It is said that music is the nourishment of the soul. However, for folk musician N Deepan and many others, music is the nourishment of life itself; for music has helped Deepan break the shackles of child labour. Recently N Deepan performed at one of India's top arts centres in Chennai and before the audience could get over the euphoria of the performance, Deepan served another shock by sharing that he used to be a child labourer.
Deepan shared how from the tender age of 10 he began working at construction sites or binding books in stores. He would have become just another face if he hadn’t encountered the Parai, one of the oldest traditional drums used in Tamil Nadu.
The postgraduate student shared with the audience the story of his 10 fellow performers, how the beat of the drums liberated them all. "We went back to school, we played music in the evenings and all of us eventually made it to college."
While this is inspirational, all child labourers haven’t been lucky as India houses a mammoth army of 5.7 million child workers all between the age of 5 and 17 according to the International Labour Organization (ILO). The global estimate of this figure is 168 million.
India is primarily an agrarian economy and hence sees more than 50% of its child workers toil away in its fields while more than 25% of children find their way to the manufacturing sector where they embroider clothes, weave carpets and make matchsticks. Other occupations they engage in are working in restaurants and hotels or as domestic helps.
Coming back to the show in Chennai, the artists who call themselves the Nanbaragal Gramiya Kalaikal (Friends of Folk Art) came together in 2013. They all grew up in the slums of north Chennai, where child labour was the norm until a few years ago.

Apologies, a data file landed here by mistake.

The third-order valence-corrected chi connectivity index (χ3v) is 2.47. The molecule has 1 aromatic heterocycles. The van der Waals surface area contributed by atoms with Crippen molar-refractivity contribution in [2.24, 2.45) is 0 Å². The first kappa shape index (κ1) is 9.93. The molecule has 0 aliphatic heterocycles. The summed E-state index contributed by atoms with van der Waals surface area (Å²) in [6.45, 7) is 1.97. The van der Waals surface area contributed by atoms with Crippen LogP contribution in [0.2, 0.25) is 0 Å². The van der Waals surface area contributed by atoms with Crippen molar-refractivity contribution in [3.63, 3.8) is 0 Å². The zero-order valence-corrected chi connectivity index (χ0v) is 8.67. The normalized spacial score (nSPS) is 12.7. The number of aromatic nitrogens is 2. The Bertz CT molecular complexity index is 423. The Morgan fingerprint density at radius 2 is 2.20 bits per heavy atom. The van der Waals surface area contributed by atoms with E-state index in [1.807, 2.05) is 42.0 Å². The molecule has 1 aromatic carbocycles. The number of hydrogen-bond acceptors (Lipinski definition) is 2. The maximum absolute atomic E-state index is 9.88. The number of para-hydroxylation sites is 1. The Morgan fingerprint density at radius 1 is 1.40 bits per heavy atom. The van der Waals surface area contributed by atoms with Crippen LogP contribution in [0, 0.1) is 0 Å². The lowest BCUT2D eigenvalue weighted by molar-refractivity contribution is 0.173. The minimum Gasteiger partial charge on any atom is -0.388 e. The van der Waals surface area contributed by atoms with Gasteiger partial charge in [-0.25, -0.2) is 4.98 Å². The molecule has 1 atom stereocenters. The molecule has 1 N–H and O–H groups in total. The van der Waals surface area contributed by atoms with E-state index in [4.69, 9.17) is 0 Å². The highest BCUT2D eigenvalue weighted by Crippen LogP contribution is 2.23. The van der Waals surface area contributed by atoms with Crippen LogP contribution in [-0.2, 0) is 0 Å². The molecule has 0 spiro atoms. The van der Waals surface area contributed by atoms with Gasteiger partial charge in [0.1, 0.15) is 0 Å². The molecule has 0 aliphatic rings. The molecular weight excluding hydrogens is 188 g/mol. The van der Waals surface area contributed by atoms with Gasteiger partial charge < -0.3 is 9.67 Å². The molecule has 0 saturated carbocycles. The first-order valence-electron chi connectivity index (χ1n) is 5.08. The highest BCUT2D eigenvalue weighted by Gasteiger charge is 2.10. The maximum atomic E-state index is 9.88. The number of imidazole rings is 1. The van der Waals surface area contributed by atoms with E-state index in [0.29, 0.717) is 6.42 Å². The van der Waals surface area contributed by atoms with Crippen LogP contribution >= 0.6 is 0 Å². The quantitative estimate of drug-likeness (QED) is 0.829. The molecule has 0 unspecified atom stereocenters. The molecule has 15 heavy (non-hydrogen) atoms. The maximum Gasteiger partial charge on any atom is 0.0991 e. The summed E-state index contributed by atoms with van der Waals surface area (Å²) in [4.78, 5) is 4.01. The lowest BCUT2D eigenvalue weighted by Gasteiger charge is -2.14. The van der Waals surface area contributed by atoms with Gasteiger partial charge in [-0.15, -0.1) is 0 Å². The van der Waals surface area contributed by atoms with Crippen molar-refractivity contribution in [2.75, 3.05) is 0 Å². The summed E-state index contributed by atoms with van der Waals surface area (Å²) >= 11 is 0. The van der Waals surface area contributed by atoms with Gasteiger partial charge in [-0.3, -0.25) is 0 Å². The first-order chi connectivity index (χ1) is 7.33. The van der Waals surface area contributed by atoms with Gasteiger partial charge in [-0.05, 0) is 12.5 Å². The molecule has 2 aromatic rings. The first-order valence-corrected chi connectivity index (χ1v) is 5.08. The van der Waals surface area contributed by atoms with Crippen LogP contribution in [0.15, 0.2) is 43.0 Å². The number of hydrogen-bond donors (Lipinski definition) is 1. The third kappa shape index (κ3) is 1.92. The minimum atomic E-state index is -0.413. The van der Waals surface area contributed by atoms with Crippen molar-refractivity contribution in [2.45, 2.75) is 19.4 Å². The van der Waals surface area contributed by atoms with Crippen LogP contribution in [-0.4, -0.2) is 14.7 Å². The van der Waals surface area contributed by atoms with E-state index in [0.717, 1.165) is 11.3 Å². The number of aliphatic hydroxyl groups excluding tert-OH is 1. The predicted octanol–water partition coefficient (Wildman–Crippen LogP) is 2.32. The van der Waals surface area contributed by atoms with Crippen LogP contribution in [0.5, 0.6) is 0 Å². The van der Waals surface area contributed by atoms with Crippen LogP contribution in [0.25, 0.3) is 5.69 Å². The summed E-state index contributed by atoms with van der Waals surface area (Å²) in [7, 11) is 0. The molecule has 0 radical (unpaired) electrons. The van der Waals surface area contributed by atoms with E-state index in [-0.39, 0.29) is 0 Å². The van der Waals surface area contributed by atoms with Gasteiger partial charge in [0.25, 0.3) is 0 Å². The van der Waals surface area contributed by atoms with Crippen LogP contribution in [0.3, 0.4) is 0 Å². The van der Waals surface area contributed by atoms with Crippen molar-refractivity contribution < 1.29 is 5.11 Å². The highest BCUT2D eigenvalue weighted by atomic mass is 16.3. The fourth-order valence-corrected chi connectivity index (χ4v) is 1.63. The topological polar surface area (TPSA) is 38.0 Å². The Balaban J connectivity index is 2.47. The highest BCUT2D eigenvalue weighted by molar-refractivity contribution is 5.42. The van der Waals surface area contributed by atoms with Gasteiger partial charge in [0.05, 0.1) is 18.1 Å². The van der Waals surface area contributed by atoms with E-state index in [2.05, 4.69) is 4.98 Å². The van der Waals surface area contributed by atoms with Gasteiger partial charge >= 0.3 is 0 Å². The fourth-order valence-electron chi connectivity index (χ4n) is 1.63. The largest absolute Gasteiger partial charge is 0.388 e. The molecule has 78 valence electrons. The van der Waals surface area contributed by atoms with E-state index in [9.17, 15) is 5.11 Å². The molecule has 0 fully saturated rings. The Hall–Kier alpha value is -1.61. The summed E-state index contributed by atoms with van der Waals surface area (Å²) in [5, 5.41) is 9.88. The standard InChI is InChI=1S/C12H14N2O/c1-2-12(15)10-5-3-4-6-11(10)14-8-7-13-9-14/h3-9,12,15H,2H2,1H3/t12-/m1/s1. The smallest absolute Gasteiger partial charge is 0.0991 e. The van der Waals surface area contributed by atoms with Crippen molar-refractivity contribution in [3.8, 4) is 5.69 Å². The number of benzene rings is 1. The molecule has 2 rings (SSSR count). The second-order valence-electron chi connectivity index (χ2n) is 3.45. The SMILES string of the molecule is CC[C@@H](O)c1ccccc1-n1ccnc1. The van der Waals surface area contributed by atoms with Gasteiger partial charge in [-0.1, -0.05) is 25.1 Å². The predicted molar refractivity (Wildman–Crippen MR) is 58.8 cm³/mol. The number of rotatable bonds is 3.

The audience were stunned to discover that the musicians who took them on a soulful journey were once child labourers. Chennai’s show was performed at Kalakshetra, a leading exponent of classical arts including the prestigious Bharatnatyam dance form that originated in Hindu temples.
"In spaces like this, considered sacred by dancers, the reality of life in another part of the city including the slums I grew up in should be reflected", says Deepan.
Most of the drummers, have a routine which includes dancing along with drumming were in fact rescued from child labour and persuaded to re-enter school by volunteers of the non profit organisation Arunodhaya – a centre for street and working children.
Another performer, S Pavithran said that he used to work on fishing boats at the age of 12. At that time, he had dropped out of school and ended up loading and unloading baskets of fish all day long and today he is pursuing his MBA besides doing a part-time job.
The good news is that the number of working children in Chennai's slums has dipped recently due to intense awareness programmes and interventions by civil society groups and the government.
"We know how easy it is to drop out so if we find any child wandering around during school hours, we literally drag him or her back to school. Today, even their parents are grateful when we do it," Deepan said.
Deepan’s group which has both male and female members performs at events in schools, weddings and in shows. However, one thing is common at all performances, they close the show by sharing the story of their childhood.
As a sign of respect to instrument that filled new music in their life, they also are working towards dispelling misperceptions about the parai – a flat portable drum.
"The parai drummers are most often considered illiterate and associated with playing at funerals," Deepan told the audience.
"We are all educated and we are not at a funeral today, in fact, the parai gave us freedom and a purpose."
* Read the original story by Anuradha Nagaraj on www.news.trust.org.
Story courtesy – The Thomson Reuters Foundation.